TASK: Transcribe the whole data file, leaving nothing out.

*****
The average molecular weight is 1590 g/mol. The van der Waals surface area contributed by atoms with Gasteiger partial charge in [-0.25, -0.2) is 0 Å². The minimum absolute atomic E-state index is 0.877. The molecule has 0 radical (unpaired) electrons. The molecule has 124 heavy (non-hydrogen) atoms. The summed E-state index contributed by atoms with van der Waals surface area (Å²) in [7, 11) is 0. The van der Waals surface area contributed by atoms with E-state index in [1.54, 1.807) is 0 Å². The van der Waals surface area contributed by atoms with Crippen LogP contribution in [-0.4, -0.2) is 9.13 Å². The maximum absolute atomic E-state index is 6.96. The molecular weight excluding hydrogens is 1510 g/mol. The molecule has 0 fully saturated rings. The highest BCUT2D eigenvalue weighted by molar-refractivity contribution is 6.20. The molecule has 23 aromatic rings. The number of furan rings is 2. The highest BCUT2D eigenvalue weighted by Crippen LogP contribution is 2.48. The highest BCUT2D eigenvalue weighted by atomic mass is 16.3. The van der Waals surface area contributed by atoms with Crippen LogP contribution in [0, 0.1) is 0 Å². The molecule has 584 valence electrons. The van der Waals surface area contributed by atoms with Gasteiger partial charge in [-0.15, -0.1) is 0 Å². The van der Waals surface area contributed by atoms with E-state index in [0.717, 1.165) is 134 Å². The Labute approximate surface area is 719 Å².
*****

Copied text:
The average molecular weight is 1590 g/mol. The van der Waals surface area contributed by atoms with Gasteiger partial charge in [-0.25, -0.2) is 0 Å². The minimum absolute atomic E-state index is 0.877. The molecule has 0 radical (unpaired) electrons. The molecule has 124 heavy (non-hydrogen) atoms. The summed E-state index contributed by atoms with van der Waals surface area (Å²) in [7, 11) is 0. The van der Waals surface area contributed by atoms with E-state index in [1.54, 1.807) is 0 Å². The van der Waals surface area contributed by atoms with Crippen LogP contribution in [-0.4, -0.2) is 9.13 Å². The maximum absolute atomic E-state index is 6.96. The molecular weight excluding hydrogens is 1510 g/mol. The molecule has 0 fully saturated rings. The highest BCUT2D eigenvalue weighted by molar-refractivity contribution is 6.20. The molecule has 23 aromatic rings. The number of furan rings is 2. The highest BCUT2D eigenvalue weighted by Crippen LogP contribution is 2.48. The highest BCUT2D eigenvalue weighted by atomic mass is 16.3. The van der Waals surface area contributed by atoms with Crippen LogP contribution in [0, 0.1) is 0 Å². The molecule has 584 valence electrons. The van der Waals surface area contributed by atoms with Gasteiger partial charge in [-0.15, -0.1) is 0 Å². The van der Waals surface area contributed by atoms with E-state index in [0.717, 1.165) is 134 Å². The Labute approximate surface area is 719 Å².